If the family is the building block of society, it is also the keystone of historical understanding. Nowhere is this more evident than in the study of black people who were free in the slave societies of the Americas. Often the product of relationships between slaves and free people of various admixtures of African, Native American, and European descent, the free blacks’ familial origins and subsequent domestic connections determined their legal status and shaped, in large measure, their social standing. No one has made this point more forcefully than Paul Heinegg, who, during the last twenty years, has meticulously constructed and reconstructed the genealogies of free people of color in Virginia, North Carolina, Maryland and Delaware. Now, with this expansion of his earlier book on North Carolina and Virginia, Heinegg has extended his work to South Carolina. Taken together, Heinegg provides the fullest discussion of the familial origins of free people of color in the Anglophone colonial South.

Ira Berlin

slves in va








Family Search – Virginia African Americans

Free African Americans of North Carolina, Virginia, and South Carolina from the Colonial Period to About 1820. Fifth Edition. Two Volumes



Virginia Slave Names – Unknown No Longer

This database is the latest step by the Virginia Historical Society to increase access to its varied collections relating to Virginians of African descent. Since its founding in 1831, the VHS has collected unpublished manuscripts, a collection that now numbers more than 8 million processed items.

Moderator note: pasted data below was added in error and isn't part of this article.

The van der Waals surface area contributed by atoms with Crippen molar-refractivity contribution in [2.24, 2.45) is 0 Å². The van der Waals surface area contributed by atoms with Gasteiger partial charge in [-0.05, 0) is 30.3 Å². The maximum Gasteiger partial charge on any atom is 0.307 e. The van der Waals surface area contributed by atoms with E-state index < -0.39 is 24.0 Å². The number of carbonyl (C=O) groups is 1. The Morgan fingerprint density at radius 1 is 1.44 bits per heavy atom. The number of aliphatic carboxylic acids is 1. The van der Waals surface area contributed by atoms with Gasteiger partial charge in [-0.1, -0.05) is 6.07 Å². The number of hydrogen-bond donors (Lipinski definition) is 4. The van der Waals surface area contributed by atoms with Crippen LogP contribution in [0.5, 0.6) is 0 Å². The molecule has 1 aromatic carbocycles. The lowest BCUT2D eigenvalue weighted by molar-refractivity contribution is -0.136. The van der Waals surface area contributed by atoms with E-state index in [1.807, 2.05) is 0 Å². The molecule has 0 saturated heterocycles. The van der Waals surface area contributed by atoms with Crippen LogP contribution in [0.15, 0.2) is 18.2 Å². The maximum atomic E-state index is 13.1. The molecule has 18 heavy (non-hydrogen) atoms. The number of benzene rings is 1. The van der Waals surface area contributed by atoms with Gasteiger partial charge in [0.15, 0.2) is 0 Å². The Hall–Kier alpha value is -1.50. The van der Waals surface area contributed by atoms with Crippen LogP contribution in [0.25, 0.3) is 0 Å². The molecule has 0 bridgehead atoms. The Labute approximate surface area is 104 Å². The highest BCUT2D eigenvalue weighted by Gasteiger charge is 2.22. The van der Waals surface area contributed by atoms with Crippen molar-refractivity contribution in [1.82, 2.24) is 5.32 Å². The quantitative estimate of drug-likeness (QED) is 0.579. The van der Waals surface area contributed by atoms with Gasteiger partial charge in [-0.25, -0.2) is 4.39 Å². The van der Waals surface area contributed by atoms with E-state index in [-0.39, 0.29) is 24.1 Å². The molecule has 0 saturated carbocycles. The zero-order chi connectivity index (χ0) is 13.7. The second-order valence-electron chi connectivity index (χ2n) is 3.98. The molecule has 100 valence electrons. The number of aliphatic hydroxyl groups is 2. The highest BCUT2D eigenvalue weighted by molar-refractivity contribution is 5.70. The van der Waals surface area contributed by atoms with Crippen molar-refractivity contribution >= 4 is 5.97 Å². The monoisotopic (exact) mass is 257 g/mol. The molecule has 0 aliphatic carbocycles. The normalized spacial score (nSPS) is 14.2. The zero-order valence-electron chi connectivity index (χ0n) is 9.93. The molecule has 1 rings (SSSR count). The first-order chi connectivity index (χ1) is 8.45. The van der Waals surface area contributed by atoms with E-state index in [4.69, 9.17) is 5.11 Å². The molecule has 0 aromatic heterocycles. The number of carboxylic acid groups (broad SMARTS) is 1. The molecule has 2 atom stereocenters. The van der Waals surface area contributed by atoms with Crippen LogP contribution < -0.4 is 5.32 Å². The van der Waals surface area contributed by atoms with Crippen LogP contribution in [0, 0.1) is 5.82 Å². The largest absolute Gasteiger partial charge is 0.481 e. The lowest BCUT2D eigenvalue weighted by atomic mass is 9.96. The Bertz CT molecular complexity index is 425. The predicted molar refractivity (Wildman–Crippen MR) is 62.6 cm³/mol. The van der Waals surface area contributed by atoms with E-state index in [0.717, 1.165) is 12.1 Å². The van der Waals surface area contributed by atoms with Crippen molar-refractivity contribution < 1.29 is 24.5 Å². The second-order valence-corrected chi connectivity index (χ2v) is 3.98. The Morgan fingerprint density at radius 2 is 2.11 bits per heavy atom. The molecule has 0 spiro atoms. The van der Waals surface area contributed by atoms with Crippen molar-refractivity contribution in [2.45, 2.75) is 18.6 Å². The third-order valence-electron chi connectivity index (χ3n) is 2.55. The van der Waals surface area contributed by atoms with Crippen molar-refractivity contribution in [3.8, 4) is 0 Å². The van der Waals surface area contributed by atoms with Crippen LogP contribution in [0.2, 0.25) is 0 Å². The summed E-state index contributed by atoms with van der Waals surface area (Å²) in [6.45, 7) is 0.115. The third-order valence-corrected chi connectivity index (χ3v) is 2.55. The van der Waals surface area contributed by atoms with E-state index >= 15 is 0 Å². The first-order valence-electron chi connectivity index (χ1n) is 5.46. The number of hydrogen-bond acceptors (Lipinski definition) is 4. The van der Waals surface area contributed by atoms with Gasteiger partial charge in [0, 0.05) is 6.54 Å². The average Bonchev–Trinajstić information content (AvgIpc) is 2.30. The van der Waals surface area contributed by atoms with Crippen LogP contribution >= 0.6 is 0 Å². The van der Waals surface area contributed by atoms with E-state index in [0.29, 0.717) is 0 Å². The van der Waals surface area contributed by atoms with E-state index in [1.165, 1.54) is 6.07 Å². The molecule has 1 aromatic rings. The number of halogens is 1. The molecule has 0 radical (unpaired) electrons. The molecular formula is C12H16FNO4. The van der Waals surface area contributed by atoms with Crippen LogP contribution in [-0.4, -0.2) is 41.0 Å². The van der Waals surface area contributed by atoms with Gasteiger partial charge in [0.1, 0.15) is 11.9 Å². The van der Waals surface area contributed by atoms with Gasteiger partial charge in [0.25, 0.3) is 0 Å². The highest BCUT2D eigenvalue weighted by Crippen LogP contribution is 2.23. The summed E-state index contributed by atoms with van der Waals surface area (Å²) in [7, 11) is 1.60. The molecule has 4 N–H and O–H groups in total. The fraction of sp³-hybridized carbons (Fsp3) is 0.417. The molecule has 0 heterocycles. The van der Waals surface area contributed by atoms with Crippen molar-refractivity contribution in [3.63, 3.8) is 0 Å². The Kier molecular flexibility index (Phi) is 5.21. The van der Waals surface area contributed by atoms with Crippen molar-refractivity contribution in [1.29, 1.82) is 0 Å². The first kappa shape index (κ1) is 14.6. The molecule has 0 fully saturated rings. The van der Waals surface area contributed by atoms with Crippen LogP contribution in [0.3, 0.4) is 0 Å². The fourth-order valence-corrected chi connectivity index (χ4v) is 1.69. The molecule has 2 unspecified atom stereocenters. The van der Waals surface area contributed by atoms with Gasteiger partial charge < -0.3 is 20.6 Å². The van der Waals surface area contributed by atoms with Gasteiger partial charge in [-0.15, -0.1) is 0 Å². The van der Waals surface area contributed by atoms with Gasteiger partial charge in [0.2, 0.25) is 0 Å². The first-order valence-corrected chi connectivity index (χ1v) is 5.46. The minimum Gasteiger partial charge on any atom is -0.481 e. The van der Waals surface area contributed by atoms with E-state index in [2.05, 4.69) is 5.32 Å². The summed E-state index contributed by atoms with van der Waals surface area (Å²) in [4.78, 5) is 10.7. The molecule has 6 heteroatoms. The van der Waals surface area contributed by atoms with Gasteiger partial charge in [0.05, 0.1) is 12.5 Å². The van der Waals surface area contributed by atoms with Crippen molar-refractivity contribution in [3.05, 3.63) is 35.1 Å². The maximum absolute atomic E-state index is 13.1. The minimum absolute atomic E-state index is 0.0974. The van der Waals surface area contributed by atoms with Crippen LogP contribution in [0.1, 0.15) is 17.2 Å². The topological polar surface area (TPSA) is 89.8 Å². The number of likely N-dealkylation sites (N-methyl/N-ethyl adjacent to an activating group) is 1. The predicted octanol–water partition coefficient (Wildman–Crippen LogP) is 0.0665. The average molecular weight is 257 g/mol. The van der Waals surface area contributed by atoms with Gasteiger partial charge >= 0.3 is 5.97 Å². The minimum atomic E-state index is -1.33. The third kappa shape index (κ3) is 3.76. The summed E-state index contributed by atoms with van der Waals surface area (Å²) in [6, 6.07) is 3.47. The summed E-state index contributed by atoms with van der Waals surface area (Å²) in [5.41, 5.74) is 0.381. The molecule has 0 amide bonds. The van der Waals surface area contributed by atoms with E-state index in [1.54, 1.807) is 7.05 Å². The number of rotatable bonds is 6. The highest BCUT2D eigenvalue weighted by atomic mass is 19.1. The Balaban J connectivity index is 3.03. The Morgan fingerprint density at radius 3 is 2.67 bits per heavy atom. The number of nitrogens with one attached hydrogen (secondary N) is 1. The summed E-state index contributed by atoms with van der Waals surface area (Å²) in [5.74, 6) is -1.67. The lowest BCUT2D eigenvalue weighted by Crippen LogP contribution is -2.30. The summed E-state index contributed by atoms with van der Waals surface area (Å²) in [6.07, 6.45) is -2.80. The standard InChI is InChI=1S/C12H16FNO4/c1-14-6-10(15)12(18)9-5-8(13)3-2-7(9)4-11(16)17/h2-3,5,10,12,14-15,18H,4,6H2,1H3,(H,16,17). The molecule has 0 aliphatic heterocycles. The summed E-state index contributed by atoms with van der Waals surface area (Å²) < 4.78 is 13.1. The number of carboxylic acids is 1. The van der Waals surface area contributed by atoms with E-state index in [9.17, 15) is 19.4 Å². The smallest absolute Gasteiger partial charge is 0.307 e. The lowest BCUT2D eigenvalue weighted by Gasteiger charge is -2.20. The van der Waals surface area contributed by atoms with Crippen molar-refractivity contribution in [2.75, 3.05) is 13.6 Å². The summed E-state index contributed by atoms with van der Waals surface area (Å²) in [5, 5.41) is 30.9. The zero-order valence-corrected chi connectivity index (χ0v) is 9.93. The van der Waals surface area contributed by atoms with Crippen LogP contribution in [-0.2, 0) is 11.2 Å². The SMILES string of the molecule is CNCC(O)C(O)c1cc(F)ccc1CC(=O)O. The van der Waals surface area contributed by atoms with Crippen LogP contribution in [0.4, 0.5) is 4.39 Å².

Within these documents are numerous accounts that collectively help tell the stories of African Americans who have lived in the state over the centuries. Our first effort to improve access to these stories came in 1995 with publication of our Guide to African American Manuscripts. A second edition appeared in 2002, and the online version is continually updated as new sources enter our catalog (

The next step we envisioned would be to create a database of the names of all the enslaved Virginians that appear in our unpublished documents. Thanks to a generous grant from Dominion Resources and the Dominion Foundation in January 2011, we launched the project that has resulted in this online resource. Named Unknown No Longer, the database seeks to lift from the obscurity of unpublished historical records as much biographical detail as remains of the enslaved Virginians named in those documents. In some cases there may only be a name on a list; in others more details survive, including family relationships, occupations, and life dates.

Unknown No Longer does not contain names that may appear in published sources at the VHS or in unpublished sources located in repositories other than the VHS. On the other hand, those whose names appear in the database need not have lived their lives solely in Virginia, for our collections contain plantation records, for example, kept by Virginians who moved to other states, taking their slaves with them. In addition, if we know that an individual named in a post-Civil War document had been enslaved before 1865, his or her name will appear in the database.

It will take years to scour the millions of documents likely to contain the names of the enslaved. Rather than wait, we want to launch Unknown No Longer as a work in progress. In that fashion, we hope it will help promote access to our collections, even as we add to the list of names. As of September 2011, there are already more than 1,500 slave names in the database, a number that we hope and expect will grow rapidly as we continue to uncover the names of those who are unknown no longer.